Whining at Tribeca

BY PAMELA JO BOWMAN – MANHATTAN, NEW YORK – Today was a busy day! It was a beautiful rainy New York day. We won’t discuss what happens to my hair on rainy days. Not very relevant. So Cyndi decides to override my cheap ways and hails a cab! To tell you the truth, it would have been faster to walk to the subway. She was mad that I was up and ready to hit the road by 8 a.m. Some people are a tad temperamental in the morning!

So we get to the private screening facility to watch THE DEVIL RODE ON HORSEBACK This is a documentary based on Brian Seidle’s experience in Dafur. Brian was a retired soldier hired as a peace keeping observer (the entity that hired him was never really established). Using his camera, he was able to document the genocide that was occurring there in 2003 – 2005 (and continues to this day). This movie showed Brian witnessing the massacres and also his own self-revulsion at being unable to stop the murders that were occurring right in front of him. He was convinced that his photographs would provoke an immediate response from the world and, in particular, the U.S. government. Although his message is very clear, I felt the film would have been more affective as a narrative feature. I believe more people would have been reached and more would have reacted as Brian naively expected.

I would like to address the whole Tribeca private screening experience. Apparently, in the past at Sundance, the press were allowed to check out movies to take home for private viewing (until last year when someone decided to copy them and distribute covertly). So, they discontinued that option. At Tribeca, they set up a little room with maybe 10 stations for press and industry to view films on a large flat panel display. We all wear earphones. These do enable you to hear your movie but they don’t quite mask the sound of everyone walking on the wooden floor above the screening room, people talking outside the screening room and even the noisy reactions of other screeners viewing other movies. The DVD of the movie we watched kept freezing and doing an unpleasant digital dissolution. Very annoying! Someone needs to resolve this issue.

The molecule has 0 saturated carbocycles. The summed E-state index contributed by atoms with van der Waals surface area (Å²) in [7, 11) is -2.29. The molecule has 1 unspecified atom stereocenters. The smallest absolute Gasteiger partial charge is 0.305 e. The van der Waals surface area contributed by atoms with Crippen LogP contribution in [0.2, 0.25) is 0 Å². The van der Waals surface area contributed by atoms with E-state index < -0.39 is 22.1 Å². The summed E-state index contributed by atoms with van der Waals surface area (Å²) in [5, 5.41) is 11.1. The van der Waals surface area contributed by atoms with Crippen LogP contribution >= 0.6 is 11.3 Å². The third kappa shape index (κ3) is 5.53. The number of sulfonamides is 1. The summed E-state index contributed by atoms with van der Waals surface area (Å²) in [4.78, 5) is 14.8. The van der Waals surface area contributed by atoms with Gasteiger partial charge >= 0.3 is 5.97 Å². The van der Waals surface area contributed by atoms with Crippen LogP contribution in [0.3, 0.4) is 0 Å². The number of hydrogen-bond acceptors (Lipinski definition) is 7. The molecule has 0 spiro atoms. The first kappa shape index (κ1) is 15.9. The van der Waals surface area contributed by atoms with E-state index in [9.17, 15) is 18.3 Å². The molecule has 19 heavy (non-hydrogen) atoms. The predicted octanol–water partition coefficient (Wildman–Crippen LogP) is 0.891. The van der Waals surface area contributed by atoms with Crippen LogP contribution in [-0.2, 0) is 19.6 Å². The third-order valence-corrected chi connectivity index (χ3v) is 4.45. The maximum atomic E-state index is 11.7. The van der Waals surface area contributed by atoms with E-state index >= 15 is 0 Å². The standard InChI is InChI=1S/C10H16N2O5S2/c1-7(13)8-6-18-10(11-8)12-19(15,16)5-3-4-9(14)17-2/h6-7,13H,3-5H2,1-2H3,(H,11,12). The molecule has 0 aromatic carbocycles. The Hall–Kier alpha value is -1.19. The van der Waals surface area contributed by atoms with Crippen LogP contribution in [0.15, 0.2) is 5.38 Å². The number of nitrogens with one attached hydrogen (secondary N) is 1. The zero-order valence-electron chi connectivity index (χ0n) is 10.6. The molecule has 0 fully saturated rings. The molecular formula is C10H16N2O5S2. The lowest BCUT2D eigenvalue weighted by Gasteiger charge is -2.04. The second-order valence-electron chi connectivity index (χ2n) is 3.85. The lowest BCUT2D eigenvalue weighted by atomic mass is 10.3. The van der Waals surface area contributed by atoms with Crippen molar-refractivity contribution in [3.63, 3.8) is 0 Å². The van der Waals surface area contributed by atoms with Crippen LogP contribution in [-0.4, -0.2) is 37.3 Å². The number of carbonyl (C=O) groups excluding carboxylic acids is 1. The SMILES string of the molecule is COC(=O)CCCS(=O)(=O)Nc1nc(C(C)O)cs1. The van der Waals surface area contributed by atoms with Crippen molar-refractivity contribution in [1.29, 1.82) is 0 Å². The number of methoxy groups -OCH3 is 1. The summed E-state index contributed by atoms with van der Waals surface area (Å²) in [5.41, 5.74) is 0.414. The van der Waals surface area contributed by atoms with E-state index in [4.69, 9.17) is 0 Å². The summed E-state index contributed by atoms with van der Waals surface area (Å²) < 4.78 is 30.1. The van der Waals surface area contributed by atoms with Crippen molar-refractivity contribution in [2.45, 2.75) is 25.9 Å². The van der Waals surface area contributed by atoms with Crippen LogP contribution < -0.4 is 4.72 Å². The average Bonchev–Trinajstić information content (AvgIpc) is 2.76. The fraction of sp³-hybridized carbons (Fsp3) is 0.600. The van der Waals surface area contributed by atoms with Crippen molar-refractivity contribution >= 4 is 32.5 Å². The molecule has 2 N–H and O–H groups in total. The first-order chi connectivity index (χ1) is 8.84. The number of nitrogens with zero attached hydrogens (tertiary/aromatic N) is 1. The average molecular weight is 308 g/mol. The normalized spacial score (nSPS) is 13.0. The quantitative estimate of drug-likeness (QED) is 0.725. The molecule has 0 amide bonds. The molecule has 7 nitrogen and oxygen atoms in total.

tribecagirl.jpgAfter viewing this movie, we both needed to take a moment and absorb the information and the graphic images of the film. We walked, in the rain, to our next venue, a film workshop. This workshop discussed the different digital cameras and how they all are transferred to film. We were able to view short clips of current films (like CONTROL ROOM and IRAQ IN FRAGMENTS and JESUS CAMP) with details on the cameras and methods used by their filmmakers. We were really able see the benefits and shortcomings of different cameras and formats in the process of converting a film to (literal) film. This made me feel confident and relieved for our feature, which was shot on a Sony HD HVR-Z1U. The documentary, however, was made using four different cameras and four different formats. What a nightmare that puppy will be to blow up! OOOPS.

Afterwards, we went to a few of the press coverage screenings. Nice, but there are no Q&A’s. We hope tomorrow (when we see a movie with a festival audience) that there will be Q&A’s. We really enjoy the insight and understanding the Q&A’s provide regarding the filmmakers’ process and goals.

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